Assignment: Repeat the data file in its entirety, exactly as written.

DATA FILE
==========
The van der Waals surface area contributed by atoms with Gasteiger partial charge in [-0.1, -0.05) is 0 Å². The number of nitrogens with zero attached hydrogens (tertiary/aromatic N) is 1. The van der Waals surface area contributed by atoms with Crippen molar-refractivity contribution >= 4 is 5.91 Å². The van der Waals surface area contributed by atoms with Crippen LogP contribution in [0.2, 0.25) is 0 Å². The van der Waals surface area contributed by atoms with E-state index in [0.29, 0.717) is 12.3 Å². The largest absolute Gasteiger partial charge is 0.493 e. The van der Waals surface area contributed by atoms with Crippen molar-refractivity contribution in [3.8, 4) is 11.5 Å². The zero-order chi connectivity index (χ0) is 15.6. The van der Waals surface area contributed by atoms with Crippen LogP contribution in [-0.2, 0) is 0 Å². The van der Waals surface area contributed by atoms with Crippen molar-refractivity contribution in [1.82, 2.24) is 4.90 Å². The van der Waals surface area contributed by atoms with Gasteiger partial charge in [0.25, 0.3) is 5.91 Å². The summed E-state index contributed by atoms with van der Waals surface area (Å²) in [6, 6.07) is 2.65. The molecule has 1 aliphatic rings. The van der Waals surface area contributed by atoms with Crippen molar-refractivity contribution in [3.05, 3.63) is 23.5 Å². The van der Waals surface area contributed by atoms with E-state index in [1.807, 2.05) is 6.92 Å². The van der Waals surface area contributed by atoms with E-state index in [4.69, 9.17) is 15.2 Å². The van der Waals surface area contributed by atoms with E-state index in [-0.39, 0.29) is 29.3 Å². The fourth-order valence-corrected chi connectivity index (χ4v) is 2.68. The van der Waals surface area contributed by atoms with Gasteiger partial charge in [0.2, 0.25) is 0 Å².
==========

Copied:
The van der Waals surface area contributed by atoms with Gasteiger partial charge in [-0.1, -0.05) is 0 Å². The number of nitrogens with zero attached hydrogens (tertiary/aromatic N) is 1. The van der Waals surface area contributed by atoms with Crippen molar-refractivity contribution >= 4 is 5.91 Å². The van der Waals surface area contributed by atoms with Crippen LogP contribution in [0.2, 0.25) is 0 Å². The van der Waals surface area contributed by atoms with E-state index in [0.29, 0.717) is 12.3 Å². The largest absolute Gasteiger partial charge is 0.493 e. The van der Waals surface area contributed by atoms with Crippen molar-refractivity contribution in [3.8, 4) is 11.5 Å². The zero-order chi connectivity index (χ0) is 15.6. The van der Waals surface area contributed by atoms with Crippen LogP contribution in [-0.2, 0) is 0 Å². The van der Waals surface area contributed by atoms with Crippen molar-refractivity contribution in [1.82, 2.24) is 4.90 Å². The van der Waals surface area contributed by atoms with Gasteiger partial charge in [0.25, 0.3) is 5.91 Å². The summed E-state index contributed by atoms with van der Waals surface area (Å²) in [6, 6.07) is 2.65. The molecule has 1 aliphatic rings. The van der Waals surface area contributed by atoms with Crippen molar-refractivity contribution in [3.05, 3.63) is 23.5 Å². The van der Waals surface area contributed by atoms with E-state index in [1.807, 2.05) is 6.92 Å². The van der Waals surface area contributed by atoms with E-state index in [4.69, 9.17) is 15.2 Å². The van der Waals surface area contributed by atoms with E-state index in [-0.39, 0.29) is 29.3 Å². The fourth-order valence-corrected chi connectivity index (χ4v) is 2.68. The van der Waals surface area contributed by atoms with Gasteiger partial charge in [0.2, 0.25) is 0 Å².